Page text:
Lebanon's election scramble goes down to the wire. Gemayel visits Syria seeking candidate acceptable to all

Lebanese President Amin Gemayel flew on a surprise visit to Damascus yesterday in what was seen as a last-ditch effort to avert a major political crisis over electing his successor. Deadlock had been reached over the special session of the Lebanese parliament called for today, the last possible date to elect a new president. Mr. Gemayel's term ends tomorrow.

Many Lebanese have expressed the fear that failure to elect a new president could consecrate Lebanon's partition among its various religious sects.

Syria, which seeks to guide events in Lebanon, wants a pro-Syrian candidate to fill the traditionally Christian-held post. But major Christian factions oppose both Syria's influence and its attempts to increase the political power of Lebanon's Muslims at the Christians' expense.

US envoys, who have been involved on behalf of the Christians, reportedly persuaded the Syrians last week to suspend their support for former President Suleiman Franjieh, whose bid for the presidency was foiled by hostile Christian factions at an abortive parliamentary session last month.

According to officials in Beirut, the US delegation and the Syrians agreed to support parliament member Mikhail Daher. But the ``Lebanese Forces'' Christian militia, whose officials had earlier said they regarded Mr. Daher as the real ``Syrian candidate,'' rejected the proposal and vowed to resist what they termed a president ``nominated and imposed by outsiders.''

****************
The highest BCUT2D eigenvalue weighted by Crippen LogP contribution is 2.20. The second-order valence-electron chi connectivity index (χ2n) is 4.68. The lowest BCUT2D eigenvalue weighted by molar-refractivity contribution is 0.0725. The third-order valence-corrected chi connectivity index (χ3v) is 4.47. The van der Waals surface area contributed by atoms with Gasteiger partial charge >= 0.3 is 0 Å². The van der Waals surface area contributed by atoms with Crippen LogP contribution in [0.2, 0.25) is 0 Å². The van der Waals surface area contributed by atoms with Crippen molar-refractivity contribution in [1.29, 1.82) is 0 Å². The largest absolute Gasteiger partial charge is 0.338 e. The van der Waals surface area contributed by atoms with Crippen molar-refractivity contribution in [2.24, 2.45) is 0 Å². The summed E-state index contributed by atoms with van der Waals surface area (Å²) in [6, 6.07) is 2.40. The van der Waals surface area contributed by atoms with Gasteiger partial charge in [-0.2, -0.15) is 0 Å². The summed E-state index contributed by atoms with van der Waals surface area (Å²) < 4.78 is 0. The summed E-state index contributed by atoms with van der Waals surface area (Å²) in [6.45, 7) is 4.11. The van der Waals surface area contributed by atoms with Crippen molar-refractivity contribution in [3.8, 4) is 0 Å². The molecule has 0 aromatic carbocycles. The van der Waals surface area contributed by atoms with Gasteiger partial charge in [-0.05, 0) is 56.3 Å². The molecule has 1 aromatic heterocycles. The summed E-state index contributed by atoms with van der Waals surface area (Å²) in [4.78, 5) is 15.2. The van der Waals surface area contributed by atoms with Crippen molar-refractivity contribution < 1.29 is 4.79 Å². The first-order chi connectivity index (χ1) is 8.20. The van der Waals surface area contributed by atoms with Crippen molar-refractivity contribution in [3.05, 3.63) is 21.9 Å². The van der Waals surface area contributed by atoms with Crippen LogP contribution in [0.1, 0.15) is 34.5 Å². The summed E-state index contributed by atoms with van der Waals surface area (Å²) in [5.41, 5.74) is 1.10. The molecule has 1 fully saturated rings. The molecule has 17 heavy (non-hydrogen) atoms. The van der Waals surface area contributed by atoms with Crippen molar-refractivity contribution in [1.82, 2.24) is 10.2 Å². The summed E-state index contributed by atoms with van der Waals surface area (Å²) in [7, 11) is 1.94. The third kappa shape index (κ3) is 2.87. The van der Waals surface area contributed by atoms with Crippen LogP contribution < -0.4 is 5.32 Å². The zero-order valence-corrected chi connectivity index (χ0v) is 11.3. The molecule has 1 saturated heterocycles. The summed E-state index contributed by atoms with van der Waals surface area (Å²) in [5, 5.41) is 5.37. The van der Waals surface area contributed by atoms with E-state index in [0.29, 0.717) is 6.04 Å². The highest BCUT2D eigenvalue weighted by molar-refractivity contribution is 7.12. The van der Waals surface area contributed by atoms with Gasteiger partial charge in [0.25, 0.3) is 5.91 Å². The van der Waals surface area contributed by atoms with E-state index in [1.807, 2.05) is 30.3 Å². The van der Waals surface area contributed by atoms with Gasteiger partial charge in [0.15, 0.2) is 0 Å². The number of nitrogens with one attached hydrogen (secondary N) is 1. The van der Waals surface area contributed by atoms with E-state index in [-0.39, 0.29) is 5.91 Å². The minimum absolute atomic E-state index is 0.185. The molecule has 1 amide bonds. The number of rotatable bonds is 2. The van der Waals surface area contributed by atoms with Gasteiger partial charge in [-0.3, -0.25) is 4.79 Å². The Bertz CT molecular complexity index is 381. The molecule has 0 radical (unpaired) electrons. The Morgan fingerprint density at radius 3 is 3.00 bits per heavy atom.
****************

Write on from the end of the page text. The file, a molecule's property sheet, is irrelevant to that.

Gemayel's talks with Syrian President Hafez Assad yesterday were seen as highly significant in themselves. It was his first visit to Damascus in nearly three years. The two men have been alienated since Gemayel joined forces with the hard-line Christian militia leader, Samir Geagea, to foil Syrian machinations in Lebanon in January 1986.

Today's election session appeared doomed until Gemayel's unexpected departure for Damascus raised hopes that an eleventh-hour compromise might be reached. Many Christian deputies had backed the militia's resistance to Daher's nomination.

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